Is Social Dead? The Future Of Marketing

If we look back on the recent trends in marketing, one thing is clear – we’ve reached a major crossroad in our use of digital tools to engage customers. Social, the marketing department’s once shiny new toy is starting to lose its sheen. Leading us to the question: “is this the death of social?”

In reality, the answer to that question is “no”. While previously social was seen as the centrepiece of marketing strategy, now marketers realise that social is not the whole strategy or the end point in itself, but rather just one channel in a much broader, multi-touch marketing campaign.

How Did We Get Here?

A large proportion of budget is being spent by UK marketing departments on digital tools and tactics, and according to eMarketer by 2018, 56.5 percent of all ad spend in the UK will be on digital.

However, the saturation of this market has led to many people scratching their heads trying to figure out what to prioritise, with the result being a ‘do it all’ approach. The marketing focus has been spread thinly across too many digital channels and platforms, leading away from a structured, strategic, insight-based approach.

How Do We Get It Right Going Forward?

Firstly, CMOs looking to develop a robust strategy for the next year will need to sort out this confusing digital mess – to work out what’s working and what’s not. It’s less about being on all channels, and more about being where your customers are most active.

According to Forrester Research, Facebook only shows each brand’s posts to 16 per cent of its followers. And on Twitter, the average tweet only reaches about 10 percent of followers because they are drowned out in a sea of traffic. Instead, a more simplistic approach should be taken, putting customers back at the centre of all marketing activity.

A Customer Centric Approach

So you’ve worked out what your customers want and where they like to hang out online, now what? A number of companies are using digital to build a foundation of solid customer service, but you need the right skills and resources in place for this to be successful.

For instance MoneyGram, a US money transfer company, faced a number of challenges when they first ventured into social media. Without a dedicated team responding to customers, they were not there when it mattered. Additionally, they faced the unique challenge of having to protect consumers from scams and fraud involving money transfers.

By investing in a top-tier customer care team and the right technology, they have re-positioned themselves as a leader in fraud protection and education. Meeting their objective to mitigate risk while increasing social care outbound volume by 95 percent and decreasing response time by 93 percent.

Community Growth

By switching focus from call agents and live chats to onsite communities and forums, there is a lot more scope for brands to drive discussion. And, a discussion that takes place on a community lives on as valuable content for others to utilise – as opposed to a one-time live chat with an agent.

A broader total community approach – one which goes beyond the customer service department, to tap into expertise from not only employees in other business units but also customers and stakeholders – can help streamline customer engagement.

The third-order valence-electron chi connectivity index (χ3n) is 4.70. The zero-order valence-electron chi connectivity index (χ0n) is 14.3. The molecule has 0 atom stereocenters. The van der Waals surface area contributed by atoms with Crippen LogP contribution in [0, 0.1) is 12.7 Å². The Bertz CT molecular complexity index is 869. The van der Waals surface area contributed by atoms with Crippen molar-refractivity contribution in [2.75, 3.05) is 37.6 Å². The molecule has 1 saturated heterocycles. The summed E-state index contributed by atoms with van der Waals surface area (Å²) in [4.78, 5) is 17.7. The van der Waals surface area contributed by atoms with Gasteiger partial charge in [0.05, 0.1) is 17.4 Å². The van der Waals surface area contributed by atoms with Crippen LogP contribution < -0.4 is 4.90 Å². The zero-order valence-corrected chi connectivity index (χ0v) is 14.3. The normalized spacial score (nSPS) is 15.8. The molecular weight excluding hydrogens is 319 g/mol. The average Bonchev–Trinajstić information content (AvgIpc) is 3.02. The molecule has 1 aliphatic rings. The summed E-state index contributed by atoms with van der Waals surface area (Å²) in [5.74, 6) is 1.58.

Through the creation of compelling content, and dialogue between customers and prospects, users can gauge the benefits of specific products, as well as access feedback from individuals who have already used the same products. This is a win-win for marketers, as peer-to-peer reviews help grow the community base without placing any extra stress on resourcing. In effect – your customers become your marketing ambassadors.

A great example of this is giffgaff, a ‘sim card only’ mobile network operator, based in the UK. They do things differently compared to larger mobile networks, in that their community is essentially run by giffgaff customers rather than by a team of social media managers.

Members get rewarded for running parts of the business such as answering questions in the community, enlisting new members, or helping to promote the company. As a result, giffgaff keeps its costs low and passes the savings back to its members. The community has responded to over a million questions, 95 percent of which are answered within 60 minutes, resulting in giffgaff’s Net Promoter Score rising to 73 per cent, above the global average.

A Deeper Understanding

The final piece of the jigsaw is to make your data work harder. As marketing continues to shift toward a more personal model, data gleaned from customer interactions online can generate great business insights.

Brands need to use social data to see what customers actually DO, not just what they buy. This will provide marketers with the right information to have a meaningful, personalised conversation with a prospect.

For example, Sephora is using its online beauty community BeautyTalk to build the Sephora brand, establish Sephora’s expertise in the beauty world, and ultimately drive sales and loyalty. The company uses customer insights gleaned from the ongoing dialogue on the site to continue to develop new ways to meet their needs.

Its most engaged community members spend more than 133 hours every month on BeautyTalk, sharing products and activities with consumers outside of BeautyTalk, effectively becoming evangelists for the brand.

In A Nutshell

Social isn’t dead. By focusing just on those channels that your customers want to engage on, you will be able to deliver real business ROI. The result will be a greater understanding of the target market, ultimately leading to happier customers, better products, and most importantly more sales.